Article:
So for years now, Miri Gold’s name has lived the hallways of Israel’s highest court. Using Miri Gold as the “poster woman,” the Israel Religious Action Center (IRAC) has been championing her cause – demanding equal recognition for rabbis of all streams of Jewish life and thought.

And this week, it happened. In a massive, landmark decision, Israel’s attorney general ordered that Rabbi Miri Gold and other Reform and Conservative rabbis receive the same benefits that their Orthodox colleagues enjoy.

This is about more than the money.  This historic decision opens Israel up to being the truly pluralistic, welcoming state it was always meant to be.  As Rabbi Danny Allen of ARZA said, “Israel’s Declaration of Independence guaranteed religious freedom, it has to be that this freedom is for all Israeli’s, Jewish as well as Christian and Muslim. This decision brings us closer to the day where this will be the reality in Israel rather than the ideal.”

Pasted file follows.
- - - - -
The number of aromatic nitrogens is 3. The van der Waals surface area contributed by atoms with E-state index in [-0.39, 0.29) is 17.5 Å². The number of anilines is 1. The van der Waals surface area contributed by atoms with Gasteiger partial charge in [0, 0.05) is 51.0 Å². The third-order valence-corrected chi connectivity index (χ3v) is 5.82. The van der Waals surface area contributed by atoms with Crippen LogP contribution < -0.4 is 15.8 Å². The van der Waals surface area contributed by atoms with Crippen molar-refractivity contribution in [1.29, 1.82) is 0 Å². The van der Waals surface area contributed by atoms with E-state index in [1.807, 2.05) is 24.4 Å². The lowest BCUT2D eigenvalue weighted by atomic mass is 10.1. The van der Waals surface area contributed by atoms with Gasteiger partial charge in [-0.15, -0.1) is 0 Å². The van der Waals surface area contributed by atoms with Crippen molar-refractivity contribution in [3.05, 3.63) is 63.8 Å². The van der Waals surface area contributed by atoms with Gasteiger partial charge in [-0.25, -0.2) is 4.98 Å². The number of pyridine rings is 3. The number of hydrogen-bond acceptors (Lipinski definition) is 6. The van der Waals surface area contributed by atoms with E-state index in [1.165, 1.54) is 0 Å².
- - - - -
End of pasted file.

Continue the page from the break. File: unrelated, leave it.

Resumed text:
By calling Miri Gold a state-approved rabbi, the state has also approved religious diversity.

And to add to the encouragement, this comes only two weeks after Rabbi Alona Lisitsa, another female Reform rabbi, was welcomed into the religious council of the Jerusalem suburb, Mevasseret Zion.  By joining the council, she was declared a partner in the town’s spiritual life.

Something wonderful is afoot in Israel.  These two triumphs bring a wave of optimism that’s splashing through the Jewish world.  We have always declared that pluralism and cooperation were possible in the Holy Land, and now we are steps closer to that reality.  This proves that the Diaspora’s engagement with Israel and persistent advocacy on the governmental level works.

These are watershed moments. Nachson moments, if you well.  Remember Nachshon? The man the midrash says was the first to dive into the Red Sea, thereby causing it to part? He’s the man, who despite the odds being against him, understood that the risk of diving forward into the sea was better than the slavery that stood behind him.  God recognized that passion and therefore parted the sea in his honor.